MTCC Prevention Educational Materials

MTCC advocates that Cancer is not only a medical  issue but requires the involvement of the largest number of stakeholders, including non-doctor health officers, administrators, schools, patients’ advocacy groups , survivors.

As of World Cancer Day February 4, 2018 MTCC's Eduational Materials will be officially launched. 

Safe Handling of Hazardous Chemotherapy Drugs in Limited-Resource Settings

This monograph describes in detail the rationale for and approaches to implementation of these alternative approaches to safe handling of hazardous chemotherapy drugs in low-resource settings.

Alcohol & Breast Cancer Infographic

Today, we share an infographic by Ruth De Quincey. Ruth writes for Rehab 4 Alcoholism, a British helpline for people seeking alcohol rehab in London. This infographic explores the link between drinking alcohol and developing breast cancer.

This infographic shares data from recent studies that illustrate a correlation between frequent alcohol consumption and the development of breast cancer.  This data is illustrated visually in this infographic using a variety of different pic-o-grams.

You may be surprised to learn that drinking even moderate amounts of alcohol may increase your likelihood of developing breast cancer.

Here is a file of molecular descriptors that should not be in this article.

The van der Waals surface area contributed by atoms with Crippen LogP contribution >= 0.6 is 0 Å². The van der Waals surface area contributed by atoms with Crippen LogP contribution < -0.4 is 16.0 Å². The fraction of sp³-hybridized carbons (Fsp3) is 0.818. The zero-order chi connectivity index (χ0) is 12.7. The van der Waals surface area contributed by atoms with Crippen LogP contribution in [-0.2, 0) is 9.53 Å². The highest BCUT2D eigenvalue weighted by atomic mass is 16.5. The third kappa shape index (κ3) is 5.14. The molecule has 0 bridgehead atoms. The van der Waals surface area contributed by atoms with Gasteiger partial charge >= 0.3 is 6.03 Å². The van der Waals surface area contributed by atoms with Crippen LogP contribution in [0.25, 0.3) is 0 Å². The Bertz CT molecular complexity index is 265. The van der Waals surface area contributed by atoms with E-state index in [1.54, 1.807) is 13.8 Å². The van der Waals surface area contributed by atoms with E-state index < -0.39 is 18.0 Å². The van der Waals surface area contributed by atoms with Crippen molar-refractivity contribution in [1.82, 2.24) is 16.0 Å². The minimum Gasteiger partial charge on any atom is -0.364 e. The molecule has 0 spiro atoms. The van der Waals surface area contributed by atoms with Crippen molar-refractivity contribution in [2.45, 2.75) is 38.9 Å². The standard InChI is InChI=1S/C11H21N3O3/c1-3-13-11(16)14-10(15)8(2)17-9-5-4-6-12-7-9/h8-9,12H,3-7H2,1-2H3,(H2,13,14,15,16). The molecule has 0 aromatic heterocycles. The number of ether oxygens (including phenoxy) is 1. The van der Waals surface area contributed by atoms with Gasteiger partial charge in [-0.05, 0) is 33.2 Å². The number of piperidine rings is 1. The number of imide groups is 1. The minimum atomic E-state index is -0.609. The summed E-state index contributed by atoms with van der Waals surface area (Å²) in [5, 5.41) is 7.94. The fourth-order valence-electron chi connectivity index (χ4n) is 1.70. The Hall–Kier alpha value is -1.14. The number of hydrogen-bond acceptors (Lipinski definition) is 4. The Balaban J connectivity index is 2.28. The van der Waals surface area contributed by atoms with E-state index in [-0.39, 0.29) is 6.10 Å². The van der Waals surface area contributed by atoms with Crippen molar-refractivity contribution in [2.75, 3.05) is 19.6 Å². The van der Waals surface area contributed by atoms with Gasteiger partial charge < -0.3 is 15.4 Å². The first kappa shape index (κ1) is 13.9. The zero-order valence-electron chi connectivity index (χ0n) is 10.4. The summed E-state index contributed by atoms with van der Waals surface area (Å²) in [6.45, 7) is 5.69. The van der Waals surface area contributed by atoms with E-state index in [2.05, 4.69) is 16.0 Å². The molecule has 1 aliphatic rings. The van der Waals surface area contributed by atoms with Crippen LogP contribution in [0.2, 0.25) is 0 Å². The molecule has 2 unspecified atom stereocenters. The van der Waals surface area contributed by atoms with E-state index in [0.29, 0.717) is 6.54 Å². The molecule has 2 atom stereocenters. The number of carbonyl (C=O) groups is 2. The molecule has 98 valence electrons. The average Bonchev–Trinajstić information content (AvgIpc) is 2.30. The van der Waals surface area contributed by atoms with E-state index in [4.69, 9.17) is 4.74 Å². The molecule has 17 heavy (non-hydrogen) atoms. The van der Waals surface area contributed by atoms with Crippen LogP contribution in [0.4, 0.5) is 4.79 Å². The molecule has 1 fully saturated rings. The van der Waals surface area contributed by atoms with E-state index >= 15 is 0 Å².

Amongst non-drinkers, 116 women in 1,000 will develop breast cancer. Out of 1,000 women who drink 6 or more units of alcohol per day, 186 went on to develop breast cancer.

The infographic also includes advice aimed to assist women who may be looking to cut down on the amount of alcohol they are consuming each day.

Cancer survivors: Managing your emotions after cancer treatment

Get to know the emotions that are common for cancer survivors and how to manage your feelings. Find out what's normal and what indicates you should consider getting help.

Coping With A Child’s Illness While You’re In Recovery

It’s a terrible thing, to watch a child go through an illness or deal with life-altering consequences, and it can lead to depression and other mood disorders very quickly. For that reason, it’s imperative to make a conscious decision now to learn coping methods that are healthy and don’t require a substance. It is possible, and with a little help, you can get through it.

Helping Children Cope When a Parent has Cancer

Cancer treatment can create many changes and stresses within a family. Every member of the family, especially children can be affected. Parents often ask how they can best help their children when a parent is ill.